I recently added a new phrase to my vocabulary - pluralistic ignorance. Pluralistic ignorance refers to a situation in which the majority of a population misunderstands reality. This majority may all be in agreement, but they are mistaken. The best way I understand it is in relation to drugs and alcohol, thanks to one study done at the University of California - Santa Barbara.
Think about Luther and your peers - how many of those peers do you think consume alcohol one to nine times a month? How about 10 to 29 times a month? Odds are you are overestimating; this is due to pluralistic ignorance. In reality, the number of people that report such alcohol consumption is far lower than what we, as a majority, believe. Even when students know they personally fall in the one to nine range, they believe that everyone else is drinking much more. Assuming that the students of UCSB (and other schools-Luther has researched this too!) accurately self-reported their own alcohol and drug consumption, this is a prime example of pluralistic ignorance. These students all share the common believe that drug and alcohol consumption is higher than it truly is.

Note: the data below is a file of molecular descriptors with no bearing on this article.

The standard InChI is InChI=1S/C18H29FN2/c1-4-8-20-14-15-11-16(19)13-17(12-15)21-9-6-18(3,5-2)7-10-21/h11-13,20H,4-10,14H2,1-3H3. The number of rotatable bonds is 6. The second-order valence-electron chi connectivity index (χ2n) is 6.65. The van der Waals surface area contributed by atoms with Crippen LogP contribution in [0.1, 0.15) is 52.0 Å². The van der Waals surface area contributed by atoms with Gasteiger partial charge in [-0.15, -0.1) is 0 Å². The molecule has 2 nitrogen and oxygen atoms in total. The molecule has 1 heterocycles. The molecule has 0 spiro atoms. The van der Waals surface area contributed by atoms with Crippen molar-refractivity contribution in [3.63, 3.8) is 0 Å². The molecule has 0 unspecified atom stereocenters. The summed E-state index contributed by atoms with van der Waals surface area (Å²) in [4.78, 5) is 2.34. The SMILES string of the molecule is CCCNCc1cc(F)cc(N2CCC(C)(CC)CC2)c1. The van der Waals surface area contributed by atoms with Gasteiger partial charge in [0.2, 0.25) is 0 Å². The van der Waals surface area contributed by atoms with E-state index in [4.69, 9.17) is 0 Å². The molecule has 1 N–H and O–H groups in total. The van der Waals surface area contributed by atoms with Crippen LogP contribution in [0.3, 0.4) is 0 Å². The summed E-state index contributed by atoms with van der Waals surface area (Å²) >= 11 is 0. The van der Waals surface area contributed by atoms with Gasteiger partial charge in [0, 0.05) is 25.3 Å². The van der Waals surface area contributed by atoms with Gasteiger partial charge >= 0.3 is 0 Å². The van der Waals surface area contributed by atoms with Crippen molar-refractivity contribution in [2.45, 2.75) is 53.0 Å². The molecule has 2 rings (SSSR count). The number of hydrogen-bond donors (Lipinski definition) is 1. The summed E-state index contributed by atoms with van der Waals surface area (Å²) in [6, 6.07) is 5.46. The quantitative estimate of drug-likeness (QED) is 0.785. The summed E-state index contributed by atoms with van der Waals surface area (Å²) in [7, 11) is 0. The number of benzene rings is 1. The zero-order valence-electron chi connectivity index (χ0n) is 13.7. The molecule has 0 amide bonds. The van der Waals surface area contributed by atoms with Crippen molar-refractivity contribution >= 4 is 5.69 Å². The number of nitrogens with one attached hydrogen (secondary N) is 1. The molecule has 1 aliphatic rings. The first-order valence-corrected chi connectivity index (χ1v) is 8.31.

While pluralistic ignorance can be shown in many other examples, I wanted to focus on this one for a reason. This shared belief in higher consumption rates can make students feel pressured to consume more drugs or alcohol to be seen as "normal." Keep this new information in the back of your mind, and think about it if you ever feel this sort of pressure. The people telling you that higher consumption rates are normal are really just ignorant to the ignorance.